BV: I hate some of them, but it doesn't matter. It doesn't matter if you like the bands or even if you know the bands because it's not about the bands necessarily. It's about you and your relationship/addiction to music.

JF: That was kind of what I was hoping for. To me this was a very interesting moment in American culture. This isn't the kind of book that gets into it like "and on this alternate version of 'Rocks Off' is the 8th take that they did in Montreux and you can hear Keith nodding off..." (laughs). You don't need that level of interest.

It's a really personal book. I couldn't think of any other way to write it. I didn't want to write a history because that's kind of been done, but at the same time I wanted to bring other people into it. I just really wanted to know what it was like for these other bands that were in this middle to lower tier with us. Most of them eventually have to stop doing it. The other rock memoirs from this genre, like Dean Wareham, Bob Mould, Juliana Hatfield they all kind of end with them still "doing it" in a fashion. With a lot of these bands in the book, we all had to stop because it wasn't an option to support yourself. I'm not talking about getting rich; I'm talking about paying rent and feeding yourself. Whether it's Anne Eickelburg of Thinking Fellers, or Mark Robinson of Unrest, or Justin Chearno and Scott DeSimon of Pitchblende, you hit this wall in your thirties. I just find that really interesting and not just because it happened to me. I hope other people do too.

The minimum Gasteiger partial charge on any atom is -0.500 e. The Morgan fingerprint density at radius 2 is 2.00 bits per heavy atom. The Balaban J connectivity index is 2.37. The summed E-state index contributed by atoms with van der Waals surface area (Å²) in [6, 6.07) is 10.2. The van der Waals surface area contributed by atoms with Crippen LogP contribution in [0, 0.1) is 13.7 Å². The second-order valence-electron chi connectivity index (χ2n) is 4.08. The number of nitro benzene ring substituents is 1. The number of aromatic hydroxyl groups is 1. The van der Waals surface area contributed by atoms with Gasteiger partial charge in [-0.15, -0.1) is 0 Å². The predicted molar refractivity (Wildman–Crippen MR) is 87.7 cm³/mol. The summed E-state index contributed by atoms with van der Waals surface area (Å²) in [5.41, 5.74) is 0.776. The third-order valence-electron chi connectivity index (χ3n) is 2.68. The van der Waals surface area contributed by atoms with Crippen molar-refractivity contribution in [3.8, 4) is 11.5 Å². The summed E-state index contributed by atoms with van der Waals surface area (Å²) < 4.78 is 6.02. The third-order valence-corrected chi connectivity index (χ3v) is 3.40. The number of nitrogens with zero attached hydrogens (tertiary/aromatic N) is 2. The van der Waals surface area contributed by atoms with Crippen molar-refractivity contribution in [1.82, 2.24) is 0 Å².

continued below...

Continue reading "an interview w/ Bitch Magnet's Jon Fine about memoir 'YOUR BAND SUCKS'; book tour starts in NYC (Ted Leo included!)"

May 4, 2015